My goal is for NICHQ to continue to be a leader in quality improvement while working hard to be equitable in our work to improve the quality of children’s health across the country. I want NICHQ to continue learning and improving as an organization while addressing racial disparities and inequity in communities. I hope that NICHQ plays a major role in closing the current gaps in health care and health outcomes.
NICHQ’s Next Steps: Update on the Equity Systems Continuum Initiative
The National Institute for Children’s Health Quality, with funding by the W.K. Kellogg Foundation, is building upon an evidence-informed conceptual framework known as the Equity Systems Continuum to describe and define the systems that individuals and organizations currently operate within: Supremist-Designed System, Savior-Designed Systems, Ally-Designed Systems, and Equity-Empowered Systems. The Global Infant Safe Sleep Center (GISS) developed the original framework and serves as an ongoing partner in the project.
3 Strategies to Leverage Community-Based Research in Maternal and Child Health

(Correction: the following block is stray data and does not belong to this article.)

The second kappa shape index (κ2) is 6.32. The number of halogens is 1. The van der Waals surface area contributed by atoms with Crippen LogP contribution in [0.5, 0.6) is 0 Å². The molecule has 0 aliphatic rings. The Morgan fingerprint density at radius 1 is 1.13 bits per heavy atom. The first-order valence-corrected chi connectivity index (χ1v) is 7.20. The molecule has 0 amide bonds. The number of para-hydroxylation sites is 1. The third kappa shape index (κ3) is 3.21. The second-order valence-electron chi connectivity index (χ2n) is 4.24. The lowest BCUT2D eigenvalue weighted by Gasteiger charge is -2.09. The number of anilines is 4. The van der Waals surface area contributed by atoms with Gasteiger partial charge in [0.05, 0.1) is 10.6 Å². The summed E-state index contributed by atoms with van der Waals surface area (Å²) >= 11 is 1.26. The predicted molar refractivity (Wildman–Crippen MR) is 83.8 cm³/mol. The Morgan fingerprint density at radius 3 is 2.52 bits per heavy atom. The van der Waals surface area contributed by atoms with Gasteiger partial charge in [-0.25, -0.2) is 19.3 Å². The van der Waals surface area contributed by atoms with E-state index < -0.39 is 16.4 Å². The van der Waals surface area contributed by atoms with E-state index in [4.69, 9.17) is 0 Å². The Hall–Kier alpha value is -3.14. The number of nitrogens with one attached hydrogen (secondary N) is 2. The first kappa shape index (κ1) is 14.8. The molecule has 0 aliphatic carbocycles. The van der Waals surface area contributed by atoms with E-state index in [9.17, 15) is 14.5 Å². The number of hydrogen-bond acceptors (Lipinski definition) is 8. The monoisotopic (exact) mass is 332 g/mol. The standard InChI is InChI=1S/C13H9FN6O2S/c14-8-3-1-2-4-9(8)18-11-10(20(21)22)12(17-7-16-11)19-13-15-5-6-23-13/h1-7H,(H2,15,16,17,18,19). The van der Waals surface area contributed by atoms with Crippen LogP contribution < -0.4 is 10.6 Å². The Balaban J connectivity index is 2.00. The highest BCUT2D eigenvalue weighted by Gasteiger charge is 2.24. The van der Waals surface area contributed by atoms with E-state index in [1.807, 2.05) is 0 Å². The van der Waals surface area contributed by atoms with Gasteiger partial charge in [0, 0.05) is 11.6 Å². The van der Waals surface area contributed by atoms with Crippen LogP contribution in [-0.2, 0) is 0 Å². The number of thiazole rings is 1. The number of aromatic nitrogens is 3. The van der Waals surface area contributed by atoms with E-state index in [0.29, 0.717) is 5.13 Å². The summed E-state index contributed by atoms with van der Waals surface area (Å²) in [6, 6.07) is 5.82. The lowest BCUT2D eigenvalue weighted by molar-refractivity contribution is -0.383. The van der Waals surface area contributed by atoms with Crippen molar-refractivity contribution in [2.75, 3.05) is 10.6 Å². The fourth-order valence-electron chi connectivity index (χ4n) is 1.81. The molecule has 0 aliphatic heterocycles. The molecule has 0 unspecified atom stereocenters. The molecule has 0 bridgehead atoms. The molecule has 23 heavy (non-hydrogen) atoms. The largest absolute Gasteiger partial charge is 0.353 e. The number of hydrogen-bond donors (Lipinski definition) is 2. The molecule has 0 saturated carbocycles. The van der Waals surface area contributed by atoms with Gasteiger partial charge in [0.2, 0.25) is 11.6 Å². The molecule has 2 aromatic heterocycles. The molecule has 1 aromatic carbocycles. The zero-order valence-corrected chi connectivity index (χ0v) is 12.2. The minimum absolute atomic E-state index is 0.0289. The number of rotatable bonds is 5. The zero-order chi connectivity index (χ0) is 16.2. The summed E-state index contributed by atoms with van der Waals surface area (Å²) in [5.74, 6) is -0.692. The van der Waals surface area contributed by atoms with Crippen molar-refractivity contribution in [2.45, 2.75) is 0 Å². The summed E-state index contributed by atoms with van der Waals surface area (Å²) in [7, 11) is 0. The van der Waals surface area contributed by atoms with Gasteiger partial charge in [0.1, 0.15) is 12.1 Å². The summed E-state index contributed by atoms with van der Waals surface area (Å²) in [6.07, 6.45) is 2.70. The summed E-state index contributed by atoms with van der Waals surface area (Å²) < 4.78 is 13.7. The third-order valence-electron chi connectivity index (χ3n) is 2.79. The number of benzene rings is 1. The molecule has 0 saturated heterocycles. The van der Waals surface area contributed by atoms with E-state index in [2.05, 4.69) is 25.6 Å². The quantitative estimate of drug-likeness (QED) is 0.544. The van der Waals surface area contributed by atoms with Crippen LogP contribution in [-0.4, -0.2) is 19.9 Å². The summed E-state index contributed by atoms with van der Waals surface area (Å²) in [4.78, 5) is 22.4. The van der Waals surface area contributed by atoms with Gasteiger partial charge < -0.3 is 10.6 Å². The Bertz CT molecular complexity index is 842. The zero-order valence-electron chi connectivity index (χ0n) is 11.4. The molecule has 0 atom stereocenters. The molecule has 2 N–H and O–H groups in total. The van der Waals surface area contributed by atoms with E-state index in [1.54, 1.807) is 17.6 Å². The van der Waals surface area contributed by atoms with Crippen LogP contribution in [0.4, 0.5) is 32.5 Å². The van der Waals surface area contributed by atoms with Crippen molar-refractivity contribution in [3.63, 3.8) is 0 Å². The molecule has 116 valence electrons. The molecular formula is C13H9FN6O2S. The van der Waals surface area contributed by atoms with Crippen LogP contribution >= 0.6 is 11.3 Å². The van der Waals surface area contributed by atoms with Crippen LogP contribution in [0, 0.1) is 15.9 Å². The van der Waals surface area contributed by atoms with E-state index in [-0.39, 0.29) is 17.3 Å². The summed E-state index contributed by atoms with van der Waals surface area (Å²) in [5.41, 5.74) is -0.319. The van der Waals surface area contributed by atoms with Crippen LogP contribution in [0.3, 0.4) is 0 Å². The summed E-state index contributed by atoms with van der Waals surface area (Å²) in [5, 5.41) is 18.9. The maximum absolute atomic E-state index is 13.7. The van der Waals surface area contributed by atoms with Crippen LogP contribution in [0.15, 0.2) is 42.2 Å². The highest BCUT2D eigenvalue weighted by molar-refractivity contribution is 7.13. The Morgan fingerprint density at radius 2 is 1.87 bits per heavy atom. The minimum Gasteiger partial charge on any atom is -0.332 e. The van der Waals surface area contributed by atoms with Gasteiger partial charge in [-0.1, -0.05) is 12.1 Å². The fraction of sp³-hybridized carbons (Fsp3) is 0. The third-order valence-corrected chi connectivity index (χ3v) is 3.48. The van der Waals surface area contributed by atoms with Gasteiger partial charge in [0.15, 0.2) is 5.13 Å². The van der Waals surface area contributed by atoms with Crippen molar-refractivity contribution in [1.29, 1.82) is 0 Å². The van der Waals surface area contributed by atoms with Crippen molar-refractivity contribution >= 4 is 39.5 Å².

During Spring 2021 DARE conducted a series of community listening sessions for the National Action Partnership to Promote Safe Sleep Improvement and Innovation Network (NAPPSS-IIN). Listening session participants were asked about the resources and tools that help them promote safe sleep and breastfeeding/chestfeeding, and additional support needed to meet community safe sleep and breastfeeding/chestfeeding needs. While the analytic results are forthcoming, DARE is excited to share key lessons learned during NAPPSS-IIN community listening sessions.
A Physician’s Reflections on Racism and Treating Sickle Cell Disease
For NICHQ’s current and future work, I am motivated by wanting to be a better version of myself in service of others. Wondering whether my own implicit biases impacted my care of patients and families, I realize that I cannot redo past ER experiences. If I could go back, I would slow down to acknowledge and try to set my biases aside and approach patients from a personally more informed perspective. But now, I can use my past, present, and future experiences to ensure NICHQ is amplifying important lessons from this multi-year effort reflecting the compassion, care, and commitment of hundreds of dedicated professionals in pursuit of equitable, accessible, and quality healthcare for people living with sickle cell disease.